Landmarks Still Can’t Decide Whether To Demolish 807 Park Avenue

Proposal for 807 Park AvenueProposal for 807 Park Avenue

When we last left the subject of 807 Park Avenue and the proposal for a new 12-story building there, there was no quorum at the Landmarks Preservation Commission. However, it did seem like those who were there liked the proposed building, but its future depended on whether demolition of the current building would be allowed. Things got more complicated on Tuesday, when there was a quorum (barely), but not a consensus.

807 Park Avenue was originally five stories tall and completed by the firm Neville & Bagge in 1899, when elevated trains ran along what was called Fourth Avenue. Sometime between 1980 and 1983, its height was more than doubled and changes were made to the original façade. Further changes were made in 2005, after it was purchased from Puff Daddy for $14.3 million (he bought it in 1999 for $12 million). In the end, all that remained of that original building was the façade and some of the curtain wall. However, when it comes to the façade, it is only the second through fifth floors since the first floor was cut away.

The changes at 807 Park Avenue

The changes at 807 Park Avenue

On Tuesday, Bill Higgins of the preservation firm Higgins Quasebarth & Partners gave another presentation attempting to convince the commissioners that the existing building doesn’t need to stay. He pointed to the “fragmentary experience” most people have when viewing 807 Park Avenue. He said they don’t see a fives-story building. They see the 12-story building. He pointed to there being six more genuine extant examples of low-scale tenement buildings, meaning what is left of the original 807 Park Avenue isn’t the last of its kind. He also cited the new building planned for 815 5th Avenue as precedent.

Architect Charles Platt of PBDW Architects, who designed the new building, said it is the job of a building not to deceive and he said that what we have now sitting on Park Avenue between East 74th and 75th Streets is a deception in its design. He talked about how you are not supposed to duplicate parts of an existing building in its addition.

807 Park Avenue, currently

807 Park Avenue, currently

Then the commissioners discussed the situation regarding the current building. The Upper East Side Historic District (warning! PDF) was designated in 1981 and the report refers to the building as five stories, but in between the writing of the designation report and its enactment, the changes were made to 807 Park Avenue. LPC Chair Meenakshi Srinivasan affirmed the way to look at the building is as a 12-story building and that demolition may be appropriate (key word “may”). She also noted that the commission has allowed the demolition of “style” buildings in the past.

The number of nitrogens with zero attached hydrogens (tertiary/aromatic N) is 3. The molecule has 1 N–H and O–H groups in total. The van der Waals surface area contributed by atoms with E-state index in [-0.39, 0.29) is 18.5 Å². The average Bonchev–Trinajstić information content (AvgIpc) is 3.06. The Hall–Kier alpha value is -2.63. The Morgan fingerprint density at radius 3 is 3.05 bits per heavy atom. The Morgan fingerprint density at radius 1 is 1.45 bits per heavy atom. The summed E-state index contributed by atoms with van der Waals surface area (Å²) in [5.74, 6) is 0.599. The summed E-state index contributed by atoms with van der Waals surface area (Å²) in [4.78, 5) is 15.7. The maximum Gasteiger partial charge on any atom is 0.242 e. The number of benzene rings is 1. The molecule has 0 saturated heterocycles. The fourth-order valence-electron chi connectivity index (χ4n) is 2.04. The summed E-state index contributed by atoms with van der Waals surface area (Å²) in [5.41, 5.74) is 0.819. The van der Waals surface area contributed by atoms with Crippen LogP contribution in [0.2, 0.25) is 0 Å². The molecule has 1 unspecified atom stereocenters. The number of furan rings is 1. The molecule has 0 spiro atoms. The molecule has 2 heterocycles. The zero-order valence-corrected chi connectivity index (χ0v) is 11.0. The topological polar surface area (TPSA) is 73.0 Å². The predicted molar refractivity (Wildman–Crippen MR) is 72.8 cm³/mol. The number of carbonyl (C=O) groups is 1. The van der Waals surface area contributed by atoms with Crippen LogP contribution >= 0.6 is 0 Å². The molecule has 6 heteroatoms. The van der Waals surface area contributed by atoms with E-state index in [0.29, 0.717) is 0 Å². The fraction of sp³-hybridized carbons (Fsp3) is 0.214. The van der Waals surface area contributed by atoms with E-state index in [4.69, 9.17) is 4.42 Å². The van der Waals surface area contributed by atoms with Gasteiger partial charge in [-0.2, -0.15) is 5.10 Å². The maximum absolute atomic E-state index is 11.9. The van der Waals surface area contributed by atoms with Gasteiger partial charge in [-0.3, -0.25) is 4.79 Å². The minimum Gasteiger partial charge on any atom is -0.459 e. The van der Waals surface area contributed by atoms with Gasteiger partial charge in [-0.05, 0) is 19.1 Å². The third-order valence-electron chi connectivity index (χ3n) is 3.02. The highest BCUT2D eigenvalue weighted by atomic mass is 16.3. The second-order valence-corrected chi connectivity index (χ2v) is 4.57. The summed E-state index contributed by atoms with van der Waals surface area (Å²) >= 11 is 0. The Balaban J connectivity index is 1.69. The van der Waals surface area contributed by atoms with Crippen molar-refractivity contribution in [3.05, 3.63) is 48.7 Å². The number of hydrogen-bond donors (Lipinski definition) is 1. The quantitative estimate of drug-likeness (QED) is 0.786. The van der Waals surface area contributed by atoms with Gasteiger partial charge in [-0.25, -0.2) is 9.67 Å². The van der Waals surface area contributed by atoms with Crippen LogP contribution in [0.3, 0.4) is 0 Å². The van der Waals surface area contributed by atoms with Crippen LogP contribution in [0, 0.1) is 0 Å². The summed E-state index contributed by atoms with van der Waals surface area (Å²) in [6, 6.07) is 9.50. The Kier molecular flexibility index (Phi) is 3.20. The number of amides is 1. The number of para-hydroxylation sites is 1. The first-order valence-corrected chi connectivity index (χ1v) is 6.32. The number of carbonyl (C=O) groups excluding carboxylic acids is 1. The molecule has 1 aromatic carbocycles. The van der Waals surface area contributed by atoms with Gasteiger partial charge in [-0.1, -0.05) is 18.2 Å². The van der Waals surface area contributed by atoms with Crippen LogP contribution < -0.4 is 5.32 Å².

Commissioner Diana Chapin pondered the current contribution of the building and said it’s “not such an important contribution that it needs to be conserved.” Commissioner Frederick Bland said “only a fragment” of the original building remains, said that what we have now is an “amalgam of odd pieces,” and noted that even if you were to see it as its original self, it would still not be the last of its kind.

Commissioner Michael Devonshire called the situation “very troubling” and “extremely tricky.” He said he see the use of the term “fragment” as a negative. He said he does experience the original five-story building when he looks at it, but also noted that it might just be his “proclivities.” And he said he could approve demolition, but “with some reluctance.”

Commissioner Roberta Washington also called the situation troubling, though wasn’t sold on the contribution of the current building. Commissioner John Gustafsson could not support demolition.

That would mean that if they voted to demolish the building on Tuesday, it would have been by a slim margin and with three commissioners (Michael Goldblum, Christopher Moore, and Adi Shamir-Baron) not present. So, without hearing a second presentation of the proposed building, the applicant was asked to come back to the commission after exploring ideas of integrating what is left of the original building.

Evan Bindelglass is a local freelance journalist, photographer, cinephile, and foodie. You can e-mail him, follow him on Twitter @evabin, or check out his personal blog.

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